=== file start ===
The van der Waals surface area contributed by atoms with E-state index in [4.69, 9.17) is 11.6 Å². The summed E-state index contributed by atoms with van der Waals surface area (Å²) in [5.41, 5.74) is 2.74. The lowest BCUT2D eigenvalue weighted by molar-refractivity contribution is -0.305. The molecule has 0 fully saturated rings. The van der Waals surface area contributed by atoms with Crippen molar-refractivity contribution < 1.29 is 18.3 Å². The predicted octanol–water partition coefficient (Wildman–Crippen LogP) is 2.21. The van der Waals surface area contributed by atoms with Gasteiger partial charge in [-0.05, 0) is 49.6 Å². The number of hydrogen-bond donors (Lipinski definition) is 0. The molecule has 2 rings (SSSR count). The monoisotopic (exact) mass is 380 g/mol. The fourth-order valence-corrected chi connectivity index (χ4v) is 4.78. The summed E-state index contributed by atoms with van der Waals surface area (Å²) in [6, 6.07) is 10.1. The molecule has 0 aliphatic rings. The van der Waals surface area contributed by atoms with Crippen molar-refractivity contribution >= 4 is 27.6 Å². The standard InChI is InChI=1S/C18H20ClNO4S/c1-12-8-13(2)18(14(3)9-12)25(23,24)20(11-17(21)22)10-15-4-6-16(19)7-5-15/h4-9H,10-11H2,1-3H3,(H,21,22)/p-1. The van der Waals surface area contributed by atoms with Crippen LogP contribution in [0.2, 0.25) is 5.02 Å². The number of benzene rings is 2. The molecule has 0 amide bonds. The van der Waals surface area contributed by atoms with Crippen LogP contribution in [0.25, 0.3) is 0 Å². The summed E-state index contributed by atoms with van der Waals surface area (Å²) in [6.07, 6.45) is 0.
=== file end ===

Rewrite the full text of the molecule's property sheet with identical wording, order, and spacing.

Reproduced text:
The van der Waals surface area contributed by atoms with E-state index in [4.69, 9.17) is 11.6 Å². The summed E-state index contributed by atoms with van der Waals surface area (Å²) in [5.41, 5.74) is 2.74. The lowest BCUT2D eigenvalue weighted by molar-refractivity contribution is -0.305. The molecule has 0 fully saturated rings. The van der Waals surface area contributed by atoms with Crippen molar-refractivity contribution < 1.29 is 18.3 Å². The predicted octanol–water partition coefficient (Wildman–Crippen LogP) is 2.21. The van der Waals surface area contributed by atoms with Gasteiger partial charge in [-0.05, 0) is 49.6 Å². The number of hydrogen-bond donors (Lipinski definition) is 0. The molecule has 2 rings (SSSR count). The monoisotopic (exact) mass is 380 g/mol. The fourth-order valence-corrected chi connectivity index (χ4v) is 4.78. The summed E-state index contributed by atoms with van der Waals surface area (Å²) in [6, 6.07) is 10.1. The molecule has 0 aliphatic rings. The van der Waals surface area contributed by atoms with Crippen molar-refractivity contribution >= 4 is 27.6 Å². The standard InChI is InChI=1S/C18H20ClNO4S/c1-12-8-13(2)18(14(3)9-12)25(23,24)20(11-17(21)22)10-15-4-6-16(19)7-5-15/h4-9H,10-11H2,1-3H3,(H,21,22)/p-1. The van der Waals surface area contributed by atoms with Crippen LogP contribution in [0.2, 0.25) is 5.02 Å². The number of benzene rings is 2. The molecule has 0 amide bonds. The van der Waals surface area contributed by atoms with Crippen LogP contribution in [0.25, 0.3) is 0 Å². The summed E-state index contributed by atoms with van der Waals surface area (Å²) in [6.07, 6.45) is 0.